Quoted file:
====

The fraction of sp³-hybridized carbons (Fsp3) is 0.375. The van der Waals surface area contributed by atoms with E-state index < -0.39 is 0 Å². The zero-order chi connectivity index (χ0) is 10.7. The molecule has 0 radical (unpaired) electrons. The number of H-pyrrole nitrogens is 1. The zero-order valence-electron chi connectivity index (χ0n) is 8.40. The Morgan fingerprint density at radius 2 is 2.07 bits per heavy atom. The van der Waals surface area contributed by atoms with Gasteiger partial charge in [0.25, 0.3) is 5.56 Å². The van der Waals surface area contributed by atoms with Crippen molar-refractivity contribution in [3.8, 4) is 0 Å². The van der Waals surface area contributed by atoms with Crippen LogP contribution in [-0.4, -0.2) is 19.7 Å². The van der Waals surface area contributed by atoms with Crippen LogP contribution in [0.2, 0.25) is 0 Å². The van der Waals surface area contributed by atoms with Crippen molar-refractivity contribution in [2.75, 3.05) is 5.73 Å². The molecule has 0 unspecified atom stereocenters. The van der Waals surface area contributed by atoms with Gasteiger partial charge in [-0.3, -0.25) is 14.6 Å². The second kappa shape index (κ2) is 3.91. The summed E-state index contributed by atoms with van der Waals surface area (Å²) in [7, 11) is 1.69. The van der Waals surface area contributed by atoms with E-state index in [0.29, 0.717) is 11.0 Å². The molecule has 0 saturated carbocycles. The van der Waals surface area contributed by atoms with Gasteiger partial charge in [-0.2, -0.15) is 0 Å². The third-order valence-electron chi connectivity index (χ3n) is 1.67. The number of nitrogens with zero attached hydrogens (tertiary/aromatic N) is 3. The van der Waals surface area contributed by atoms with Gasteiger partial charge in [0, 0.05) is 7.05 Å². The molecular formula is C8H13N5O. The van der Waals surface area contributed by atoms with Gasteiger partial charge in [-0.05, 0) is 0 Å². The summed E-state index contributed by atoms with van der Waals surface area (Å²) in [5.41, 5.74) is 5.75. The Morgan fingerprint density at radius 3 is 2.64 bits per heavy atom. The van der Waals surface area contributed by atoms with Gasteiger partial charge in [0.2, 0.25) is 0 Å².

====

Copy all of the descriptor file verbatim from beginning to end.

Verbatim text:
The fraction of sp³-hybridized carbons (Fsp3) is 0.375. The van der Waals surface area contributed by atoms with E-state index < -0.39 is 0 Å². The zero-order chi connectivity index (χ0) is 10.7. The molecule has 0 radical (unpaired) electrons. The number of H-pyrrole nitrogens is 1. The zero-order valence-electron chi connectivity index (χ0n) is 8.40. The Morgan fingerprint density at radius 2 is 2.07 bits per heavy atom. The van der Waals surface area contributed by atoms with Gasteiger partial charge in [0.25, 0.3) is 5.56 Å². The van der Waals surface area contributed by atoms with Crippen molar-refractivity contribution in [3.8, 4) is 0 Å². The van der Waals surface area contributed by atoms with Crippen LogP contribution in [-0.4, -0.2) is 19.7 Å². The van der Waals surface area contributed by atoms with Crippen LogP contribution in [0.2, 0.25) is 0 Å². The van der Waals surface area contributed by atoms with Crippen molar-refractivity contribution in [2.75, 3.05) is 5.73 Å². The molecule has 0 unspecified atom stereocenters. The van der Waals surface area contributed by atoms with Gasteiger partial charge in [-0.3, -0.25) is 14.6 Å². The second kappa shape index (κ2) is 3.91. The summed E-state index contributed by atoms with van der Waals surface area (Å²) in [7, 11) is 1.69. The van der Waals surface area contributed by atoms with E-state index in [0.29, 0.717) is 11.0 Å². The molecule has 0 saturated carbocycles. The van der Waals surface area contributed by atoms with Gasteiger partial charge in [-0.2, -0.15) is 0 Å². The third-order valence-electron chi connectivity index (χ3n) is 1.67. The number of nitrogens with zero attached hydrogens (tertiary/aromatic N) is 3. The van der Waals surface area contributed by atoms with Gasteiger partial charge in [0, 0.05) is 7.05 Å². The molecular formula is C8H13N5O. The van der Waals surface area contributed by atoms with Gasteiger partial charge in [-0.05, 0) is 0 Å². The summed E-state index contributed by atoms with van der Waals surface area (Å²) in [5.41, 5.74) is 5.75. The Morgan fingerprint density at radius 3 is 2.64 bits per heavy atom. The van der Waals surface area contributed by atoms with Gasteiger partial charge in [0.2, 0.25) is 0 Å².